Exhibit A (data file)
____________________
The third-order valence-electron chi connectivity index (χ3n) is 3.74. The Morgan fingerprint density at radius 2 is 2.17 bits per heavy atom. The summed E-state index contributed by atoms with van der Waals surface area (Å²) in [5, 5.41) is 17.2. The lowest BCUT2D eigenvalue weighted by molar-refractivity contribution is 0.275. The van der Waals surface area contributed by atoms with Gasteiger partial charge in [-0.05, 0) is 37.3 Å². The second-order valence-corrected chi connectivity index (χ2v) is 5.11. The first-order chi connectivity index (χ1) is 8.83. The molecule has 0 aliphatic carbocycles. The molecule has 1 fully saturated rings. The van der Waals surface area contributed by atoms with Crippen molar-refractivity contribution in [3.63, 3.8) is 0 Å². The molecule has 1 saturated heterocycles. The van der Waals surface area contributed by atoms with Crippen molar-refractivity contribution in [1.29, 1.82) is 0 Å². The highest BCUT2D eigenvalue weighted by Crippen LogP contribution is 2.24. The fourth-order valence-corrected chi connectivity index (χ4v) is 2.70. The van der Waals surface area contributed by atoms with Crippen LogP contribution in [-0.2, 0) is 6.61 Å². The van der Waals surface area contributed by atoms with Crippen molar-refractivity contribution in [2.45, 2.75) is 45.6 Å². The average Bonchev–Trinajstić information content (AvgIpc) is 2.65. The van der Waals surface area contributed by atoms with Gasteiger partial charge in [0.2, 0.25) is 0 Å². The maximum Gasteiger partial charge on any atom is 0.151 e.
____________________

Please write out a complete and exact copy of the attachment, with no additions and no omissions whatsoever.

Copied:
The third-order valence-electron chi connectivity index (χ3n) is 3.74. The Morgan fingerprint density at radius 2 is 2.17 bits per heavy atom. The summed E-state index contributed by atoms with van der Waals surface area (Å²) in [5, 5.41) is 17.2. The lowest BCUT2D eigenvalue weighted by molar-refractivity contribution is 0.275. The van der Waals surface area contributed by atoms with Gasteiger partial charge in [-0.05, 0) is 37.3 Å². The second-order valence-corrected chi connectivity index (χ2v) is 5.11. The first-order chi connectivity index (χ1) is 8.83. The molecule has 0 aliphatic carbocycles. The molecule has 1 fully saturated rings. The van der Waals surface area contributed by atoms with Crippen molar-refractivity contribution in [3.63, 3.8) is 0 Å². The molecule has 1 saturated heterocycles. The van der Waals surface area contributed by atoms with Crippen molar-refractivity contribution in [1.29, 1.82) is 0 Å². The highest BCUT2D eigenvalue weighted by Crippen LogP contribution is 2.24. The fourth-order valence-corrected chi connectivity index (χ4v) is 2.70. The van der Waals surface area contributed by atoms with Crippen LogP contribution in [-0.2, 0) is 6.61 Å². The van der Waals surface area contributed by atoms with Crippen molar-refractivity contribution in [2.45, 2.75) is 45.6 Å². The average Bonchev–Trinajstić information content (AvgIpc) is 2.65. The van der Waals surface area contributed by atoms with Gasteiger partial charge in [0.2, 0.25) is 0 Å². The maximum Gasteiger partial charge on any atom is 0.151 e.